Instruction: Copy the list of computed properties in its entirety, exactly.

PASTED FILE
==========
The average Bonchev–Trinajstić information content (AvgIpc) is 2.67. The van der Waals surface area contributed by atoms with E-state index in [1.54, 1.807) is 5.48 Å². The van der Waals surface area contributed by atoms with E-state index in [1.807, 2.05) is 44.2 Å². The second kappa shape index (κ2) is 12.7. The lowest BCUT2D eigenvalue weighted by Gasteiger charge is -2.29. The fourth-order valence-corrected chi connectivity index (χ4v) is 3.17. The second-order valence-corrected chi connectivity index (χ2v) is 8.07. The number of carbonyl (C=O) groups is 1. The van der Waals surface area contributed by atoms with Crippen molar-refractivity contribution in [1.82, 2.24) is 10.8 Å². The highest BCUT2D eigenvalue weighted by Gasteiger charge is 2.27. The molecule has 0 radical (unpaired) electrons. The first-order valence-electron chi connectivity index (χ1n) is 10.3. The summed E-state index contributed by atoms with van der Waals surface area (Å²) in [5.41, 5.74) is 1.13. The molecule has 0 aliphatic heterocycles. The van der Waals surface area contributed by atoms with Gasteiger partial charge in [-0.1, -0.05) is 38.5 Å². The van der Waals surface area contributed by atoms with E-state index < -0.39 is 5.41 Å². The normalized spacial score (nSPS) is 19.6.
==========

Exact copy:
The average Bonchev–Trinajstić information content (AvgIpc) is 2.67. The van der Waals surface area contributed by atoms with E-state index in [1.54, 1.807) is 5.48 Å². The van der Waals surface area contributed by atoms with E-state index in [1.807, 2.05) is 44.2 Å². The second kappa shape index (κ2) is 12.7. The lowest BCUT2D eigenvalue weighted by Gasteiger charge is -2.29. The fourth-order valence-corrected chi connectivity index (χ4v) is 3.17. The second-order valence-corrected chi connectivity index (χ2v) is 8.07. The number of carbonyl (C=O) groups is 1. The van der Waals surface area contributed by atoms with Crippen molar-refractivity contribution in [1.82, 2.24) is 10.8 Å². The highest BCUT2D eigenvalue weighted by Gasteiger charge is 2.27. The molecule has 0 radical (unpaired) electrons. The first-order valence-electron chi connectivity index (χ1n) is 10.3. The summed E-state index contributed by atoms with van der Waals surface area (Å²) in [5.41, 5.74) is 1.13. The molecule has 0 aliphatic heterocycles. The van der Waals surface area contributed by atoms with Gasteiger partial charge in [-0.1, -0.05) is 38.5 Å². The van der Waals surface area contributed by atoms with E-state index < -0.39 is 5.41 Å². The normalized spacial score (nSPS) is 19.6.